Claim: “Probably the happiest moments for boys and girls were the processions, fireworks, and communal meals that took place about eight times a year in the Indian pueblos.” (p37), “another favorite time for Indian youngsters was the feast of the patron saint of their home towns.” (p38)
Verdict: I don’t know how the author could possibly know this with the information they have.

 

Claim: “The Jesuits were expelled by Charles III in 1767 from all of the Spanish territories, resulting in the exile of four hundred priests from New Spain, one-third of whom were teachers.” (p39).
Verdict: Probably wrong (evidence compiled in Roam). There was definitely an expulsion, but the more common number given for number of exiled priests was 678, and that comes from an enumerated census. It’s possible these were referring to different geographic areas, but the book specifically refers to New Spain, not just Mexico. It’s possible it was referring to just a subset of priests- but it specifically names priests and teacher priests. It’s possible they meant some third thing I haven’t thought of, or have a different sources, but in that case they really need to provide it.

Chapter 2: Colonizing Childhood: Religion, Gender, and Indian Children in Southern New England, 1600–1720

Claim: New England colonists used indentured servitude as a way to both extract labor and indoctrinate Native American children (p48).
Verdict: Seems likely but leaves out important facts, such as the fact that women were also forced to provide labor in New England, and native men were sold into slavery in the Bahamas (wikipedia).

It’s a little hard to tell what source the chapter is using for this- there’s a citation 80% of the way through a very long paragraph that lists several sources. The most relevant looking one, Colonizing the Children: Indian Youngsters in Servitude in Early Rhode Island, is focused 50-100 years later than this book, and mentions Christianity once. The Impact of Indentured Servitude on the Society and Culture of Southern New England Indians, 1680-1810 is also set later than this chapter.

 

Claim: “In a reflection of the importance of religious practice to the major transitions in an individual’s life, Indian parents and kin actively assisted children in cultivating relationships with a range of powerful supernatural entities.” (p49)
Verdict: Dubious and undifferentiated.

This quote is a stand-in for the numerous times the author talks about the importance of religion to Native New England children during colonial times. And I don’t doubt that it was, because it’s important to most if not cultures. It certainly was to the Puritan children that are the most natural comparison group. It’s ambiguous if the chapter means to claim the native children were especially religious, and if so, how we know that.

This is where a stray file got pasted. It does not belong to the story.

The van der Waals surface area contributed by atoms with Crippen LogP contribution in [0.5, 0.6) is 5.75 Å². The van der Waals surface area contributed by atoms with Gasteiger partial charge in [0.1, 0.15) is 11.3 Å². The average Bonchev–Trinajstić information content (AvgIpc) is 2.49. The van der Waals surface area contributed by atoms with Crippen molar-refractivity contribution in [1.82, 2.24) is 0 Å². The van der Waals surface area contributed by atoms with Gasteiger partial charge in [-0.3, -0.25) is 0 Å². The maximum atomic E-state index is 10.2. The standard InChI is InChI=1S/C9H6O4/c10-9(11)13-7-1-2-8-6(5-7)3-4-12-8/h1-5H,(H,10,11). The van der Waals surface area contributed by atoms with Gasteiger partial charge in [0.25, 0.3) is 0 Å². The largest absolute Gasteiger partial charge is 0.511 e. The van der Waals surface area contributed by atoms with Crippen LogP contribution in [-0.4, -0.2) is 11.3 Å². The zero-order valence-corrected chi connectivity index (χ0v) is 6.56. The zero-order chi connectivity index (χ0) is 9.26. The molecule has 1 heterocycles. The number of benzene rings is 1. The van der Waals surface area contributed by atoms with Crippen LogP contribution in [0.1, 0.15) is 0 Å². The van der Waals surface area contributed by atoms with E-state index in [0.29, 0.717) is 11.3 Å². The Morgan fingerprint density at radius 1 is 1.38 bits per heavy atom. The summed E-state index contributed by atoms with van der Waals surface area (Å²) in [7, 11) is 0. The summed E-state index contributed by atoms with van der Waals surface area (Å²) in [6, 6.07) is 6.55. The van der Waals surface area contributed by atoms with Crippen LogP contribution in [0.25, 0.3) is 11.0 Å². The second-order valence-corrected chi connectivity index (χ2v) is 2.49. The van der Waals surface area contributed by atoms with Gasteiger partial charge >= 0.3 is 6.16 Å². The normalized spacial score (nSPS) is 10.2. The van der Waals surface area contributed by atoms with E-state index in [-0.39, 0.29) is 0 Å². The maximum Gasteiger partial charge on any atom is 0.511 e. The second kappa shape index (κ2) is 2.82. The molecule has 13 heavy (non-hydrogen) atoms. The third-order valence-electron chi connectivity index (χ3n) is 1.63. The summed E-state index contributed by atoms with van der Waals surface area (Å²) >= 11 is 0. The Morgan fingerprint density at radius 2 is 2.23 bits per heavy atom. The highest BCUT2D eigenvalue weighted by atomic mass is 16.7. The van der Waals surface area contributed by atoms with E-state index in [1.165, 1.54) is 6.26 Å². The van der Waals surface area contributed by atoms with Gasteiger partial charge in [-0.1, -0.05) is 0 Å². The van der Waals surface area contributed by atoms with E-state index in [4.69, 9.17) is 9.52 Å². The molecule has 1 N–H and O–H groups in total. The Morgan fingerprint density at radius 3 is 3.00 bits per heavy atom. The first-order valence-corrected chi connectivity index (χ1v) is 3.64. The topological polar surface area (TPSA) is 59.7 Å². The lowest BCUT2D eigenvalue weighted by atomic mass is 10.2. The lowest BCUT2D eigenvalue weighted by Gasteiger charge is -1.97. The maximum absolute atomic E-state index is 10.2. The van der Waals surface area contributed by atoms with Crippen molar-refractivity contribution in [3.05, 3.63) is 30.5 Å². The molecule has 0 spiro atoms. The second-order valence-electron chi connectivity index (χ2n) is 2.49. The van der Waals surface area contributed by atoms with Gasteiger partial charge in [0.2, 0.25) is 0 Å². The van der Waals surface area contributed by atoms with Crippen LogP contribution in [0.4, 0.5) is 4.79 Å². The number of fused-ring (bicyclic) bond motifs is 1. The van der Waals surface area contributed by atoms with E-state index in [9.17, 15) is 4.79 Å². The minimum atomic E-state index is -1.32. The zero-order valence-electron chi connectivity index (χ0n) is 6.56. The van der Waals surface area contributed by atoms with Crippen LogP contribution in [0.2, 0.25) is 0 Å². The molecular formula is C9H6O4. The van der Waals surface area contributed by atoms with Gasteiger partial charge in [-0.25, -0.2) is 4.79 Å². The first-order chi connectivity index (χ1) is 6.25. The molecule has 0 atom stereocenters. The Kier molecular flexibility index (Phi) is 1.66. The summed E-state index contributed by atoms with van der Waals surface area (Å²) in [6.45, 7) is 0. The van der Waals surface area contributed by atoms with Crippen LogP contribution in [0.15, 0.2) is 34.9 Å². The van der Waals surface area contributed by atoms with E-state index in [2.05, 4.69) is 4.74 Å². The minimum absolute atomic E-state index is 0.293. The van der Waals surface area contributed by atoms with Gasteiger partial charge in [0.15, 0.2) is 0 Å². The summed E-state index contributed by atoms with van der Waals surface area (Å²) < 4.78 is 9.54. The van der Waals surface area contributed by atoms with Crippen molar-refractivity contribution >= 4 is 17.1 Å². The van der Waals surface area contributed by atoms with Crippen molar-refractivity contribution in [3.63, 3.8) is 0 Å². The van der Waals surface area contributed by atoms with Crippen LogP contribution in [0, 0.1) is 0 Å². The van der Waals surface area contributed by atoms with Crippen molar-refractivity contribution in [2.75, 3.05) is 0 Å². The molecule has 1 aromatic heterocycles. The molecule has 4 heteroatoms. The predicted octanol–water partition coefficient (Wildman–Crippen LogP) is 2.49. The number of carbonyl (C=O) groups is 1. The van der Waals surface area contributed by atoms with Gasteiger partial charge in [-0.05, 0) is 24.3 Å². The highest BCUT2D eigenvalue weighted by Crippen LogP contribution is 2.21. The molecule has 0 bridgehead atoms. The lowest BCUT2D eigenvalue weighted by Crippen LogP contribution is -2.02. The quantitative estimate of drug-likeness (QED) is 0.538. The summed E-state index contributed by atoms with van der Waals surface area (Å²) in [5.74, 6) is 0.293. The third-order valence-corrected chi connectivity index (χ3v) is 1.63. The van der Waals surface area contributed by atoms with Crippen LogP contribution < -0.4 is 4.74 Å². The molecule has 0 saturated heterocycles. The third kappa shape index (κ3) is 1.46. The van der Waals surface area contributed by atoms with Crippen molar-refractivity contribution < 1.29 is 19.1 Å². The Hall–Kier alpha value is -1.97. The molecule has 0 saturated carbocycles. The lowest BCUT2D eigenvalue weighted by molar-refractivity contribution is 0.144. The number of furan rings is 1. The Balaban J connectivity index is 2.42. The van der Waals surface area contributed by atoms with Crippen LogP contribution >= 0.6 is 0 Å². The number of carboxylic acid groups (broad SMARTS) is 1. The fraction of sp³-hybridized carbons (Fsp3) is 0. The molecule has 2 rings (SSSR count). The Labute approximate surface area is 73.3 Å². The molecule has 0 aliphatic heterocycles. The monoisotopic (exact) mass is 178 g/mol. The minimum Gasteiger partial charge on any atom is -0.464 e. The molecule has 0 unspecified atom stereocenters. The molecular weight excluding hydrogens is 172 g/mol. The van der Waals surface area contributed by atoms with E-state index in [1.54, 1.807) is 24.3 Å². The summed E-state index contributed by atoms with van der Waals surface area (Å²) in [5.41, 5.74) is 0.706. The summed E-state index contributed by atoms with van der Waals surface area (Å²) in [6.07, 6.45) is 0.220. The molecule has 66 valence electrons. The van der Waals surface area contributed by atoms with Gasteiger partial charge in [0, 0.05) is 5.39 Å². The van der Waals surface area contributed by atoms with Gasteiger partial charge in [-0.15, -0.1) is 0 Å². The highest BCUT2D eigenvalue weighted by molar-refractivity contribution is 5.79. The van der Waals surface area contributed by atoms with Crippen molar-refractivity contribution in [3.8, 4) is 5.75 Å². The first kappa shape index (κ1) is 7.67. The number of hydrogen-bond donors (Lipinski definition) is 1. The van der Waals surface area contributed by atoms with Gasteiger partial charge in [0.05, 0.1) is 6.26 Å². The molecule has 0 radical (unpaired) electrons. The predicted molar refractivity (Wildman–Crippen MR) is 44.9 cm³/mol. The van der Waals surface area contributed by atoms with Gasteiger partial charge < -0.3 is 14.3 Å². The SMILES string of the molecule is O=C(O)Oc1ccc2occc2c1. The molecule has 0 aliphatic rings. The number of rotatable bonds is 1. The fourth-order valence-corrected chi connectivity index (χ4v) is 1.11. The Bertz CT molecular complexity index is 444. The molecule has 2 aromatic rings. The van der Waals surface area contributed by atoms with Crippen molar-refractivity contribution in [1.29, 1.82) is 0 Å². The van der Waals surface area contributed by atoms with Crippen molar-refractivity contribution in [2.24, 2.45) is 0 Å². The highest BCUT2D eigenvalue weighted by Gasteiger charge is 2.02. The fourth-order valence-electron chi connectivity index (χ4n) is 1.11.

Claim: Edward Winslow reported Wampanoag beliefs about a deity who created life, Keihtan. (p51)
Verdict: True but waaaaaaay to much work to verify (source).

How could this take so long to verify, you might ask yourself? It’s just reporting that a dude said a thing, surely you just need to point to the page where he said it and everyone can go on with their day. Alternately, it’s a pretty distinct word, can’t you just google for it?

Yes, either one of those would be easy, but:

  1. The author continued their delightful pattern of putting all their citations in a single superscript that is almost, but not quite entirely, at the end of a paragraph, rather than where he’s asserting the thing.
  2. He spelled the damn name differently than Winslow.

The misspelling isn’t a big deal, phoneticizing a language that may not even have a written form is not easy, and this deity has lots of names. But the combination of the two meant I lost 45 minutes of my life to tracking down this simple fact that wasn’t even relevant to my interests.

 

Claim: English missionaries established Praying Towns, their version of missionary villages in the mid-1600s
Verdict: Obviously true. After the last one I’m just going to accept a tertiary source. There is some conflict among sources about when they started (notes in Roam), which I think is more about the definition of “start” than about when specific things actually happened.

 

 

Chapter 3: Imperial Ideas, Colonial Realities Enslaved Children in Jamaica, 1775–1834

Claim: Children accounted for a “significant” portion of the slave trade, especially compared to other  (p63).
Verdict: Vague but true (Roam notes). The exact number varies based on time, origin, and destination so it’s not clear how meaningful an average is, but 25% looks roughly correct.

More specifically: Was the Slave Trade Dominated by Men? (Roam notes), a survey of mostly British vessels, reports 12-40% of imported slaves being children, depending on the era, based on a survey of ships that covers 8-10% of all slaves transported to the New World (my guess is this is based on the population that arrived alive, not who was on the boat when they left Africa, but it’s not specified).